Trying to deal with SUDEP reaches into many aspects of human life. For ourselves the starting point was the overwhelming grief at the loss of our daughter. We were lucky to have some fantabulous family and friends to help us in our, and their grieving. Also in that grieving we made some new friends, people who, for whatever reason "got it" about how grieving for your son or daughter is way beyond anything other grieving.
Initially we knew nothing of SUDEP. We knew about Epilepsy, but not of SUDEP. For epilepsy though, because our daughter was 24 epilepsy management was largely her responsibility. She was an adult. She managed her own doctors appointments and her own medication.
Yes we encouraged her to get more appointments. However as a young woman travelling across Europe and beyond and later working in Dublin appointments were not easy to arrange. Also as an independently minded woman she took control and responsibility, and accepted little interference from ourselves or friends.
And then it was too late.
All we knew was our daughter had died very suddenly, very unexpectedly and in a situation that implied epilepsy was somehow the cause. It was not until nearly six months after the death, when the autopsy report arrived that we knew about SUDEP, though to be precise we began to suspect and read about SUDEP less than a month earlier.
So from that moment we began to try to understand the dimensions of SUDEP, and as with many things in life that story gets bigger and bigger.
The first was the added grief. Instead of simply grieving for the death of our daughter for a death we had kind of understood. It had been in the shower, and there was a report of bruising around the chest, which implied to us she had perhaps fallen awkwardly. That story now, whilst not turned on its head had the added angle of thinking this was a death actually due to epilepsy, rather than as consequence. That is Jane's death was due to the stopping of the heart and/or breath during an epileptic fit rather than, say a knock on the head.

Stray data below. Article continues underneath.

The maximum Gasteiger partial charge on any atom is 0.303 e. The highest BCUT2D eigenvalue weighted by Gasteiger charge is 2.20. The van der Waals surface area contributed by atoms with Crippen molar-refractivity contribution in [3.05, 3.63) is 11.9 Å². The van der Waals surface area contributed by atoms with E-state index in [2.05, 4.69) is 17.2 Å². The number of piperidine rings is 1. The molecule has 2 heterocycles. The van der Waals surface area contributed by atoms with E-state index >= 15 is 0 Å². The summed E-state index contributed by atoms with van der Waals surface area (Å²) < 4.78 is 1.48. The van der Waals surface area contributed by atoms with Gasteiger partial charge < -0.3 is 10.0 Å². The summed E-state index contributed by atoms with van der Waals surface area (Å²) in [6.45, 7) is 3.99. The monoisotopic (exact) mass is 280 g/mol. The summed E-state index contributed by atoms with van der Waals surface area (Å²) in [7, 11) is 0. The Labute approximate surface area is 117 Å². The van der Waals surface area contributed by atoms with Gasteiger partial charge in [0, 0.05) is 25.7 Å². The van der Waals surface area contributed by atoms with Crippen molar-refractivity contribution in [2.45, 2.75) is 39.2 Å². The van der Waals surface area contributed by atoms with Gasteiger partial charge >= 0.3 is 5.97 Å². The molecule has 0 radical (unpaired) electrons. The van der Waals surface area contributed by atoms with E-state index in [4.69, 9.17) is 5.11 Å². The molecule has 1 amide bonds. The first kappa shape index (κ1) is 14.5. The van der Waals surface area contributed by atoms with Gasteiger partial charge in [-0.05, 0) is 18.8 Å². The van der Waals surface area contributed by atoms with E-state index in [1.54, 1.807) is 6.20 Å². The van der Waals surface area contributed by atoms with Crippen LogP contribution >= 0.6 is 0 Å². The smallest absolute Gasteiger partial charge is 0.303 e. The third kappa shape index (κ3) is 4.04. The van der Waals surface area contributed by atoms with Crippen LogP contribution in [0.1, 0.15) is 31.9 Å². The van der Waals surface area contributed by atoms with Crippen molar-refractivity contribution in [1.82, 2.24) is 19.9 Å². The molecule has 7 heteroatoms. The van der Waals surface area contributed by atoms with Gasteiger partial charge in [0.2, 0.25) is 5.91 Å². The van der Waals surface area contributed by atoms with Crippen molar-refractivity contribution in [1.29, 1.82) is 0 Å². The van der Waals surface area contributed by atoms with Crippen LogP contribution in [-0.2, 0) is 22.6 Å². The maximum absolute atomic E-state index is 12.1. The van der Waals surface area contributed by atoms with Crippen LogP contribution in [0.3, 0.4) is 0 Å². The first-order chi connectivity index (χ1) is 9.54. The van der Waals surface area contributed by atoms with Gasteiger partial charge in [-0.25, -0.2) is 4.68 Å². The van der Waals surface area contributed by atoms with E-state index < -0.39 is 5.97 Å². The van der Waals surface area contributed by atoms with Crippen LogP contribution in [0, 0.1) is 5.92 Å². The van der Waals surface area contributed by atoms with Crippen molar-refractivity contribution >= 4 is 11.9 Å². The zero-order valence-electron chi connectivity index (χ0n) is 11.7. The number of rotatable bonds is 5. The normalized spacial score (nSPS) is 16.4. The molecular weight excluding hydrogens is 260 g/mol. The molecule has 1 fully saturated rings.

And so questions expand. We never knew anyone could actually die of Epilepsy. No-one told us of that risk. That risk was hidden from us, either by ignorance or intention, even possibly intention to be "kind."
And if you look at some web information on SUDEP then you might conclude that our daughter was not at risk. We could easily have looked, before her death, and concluded "irrelevant".
At the bottom of everything, remember one common truth about epilepsy. When and how fits occur is almost totally unpredictable. When they occur is largely a random event. Even people on "good" medication (as was our daughter) could have a fit at any time. Not too far in recent history Jane had been entirely clear of fits.
So even had we known about SUDEP. Even had our daughter known about SUDEP. Even if she had been on a better medication regime. What if this and what if that. These are the questions a grieving family member lives with daily.
Even if... Then despite any protection our daughter could have died.
But equally it is also true she might not have died. She might still be living and enjoying a full life today. I feel like it is the toss of a coin. The balance of whether she recovered from that last fit, or did not possibly is a very fine line.
On the morning of 19th April at just after 9am she went into the shower as part of her morning routine to prepare for work. The fit happened some time in the next 30 mins. By 10.15am she was pronounced dead at the nearby St James hospital in Dublin.
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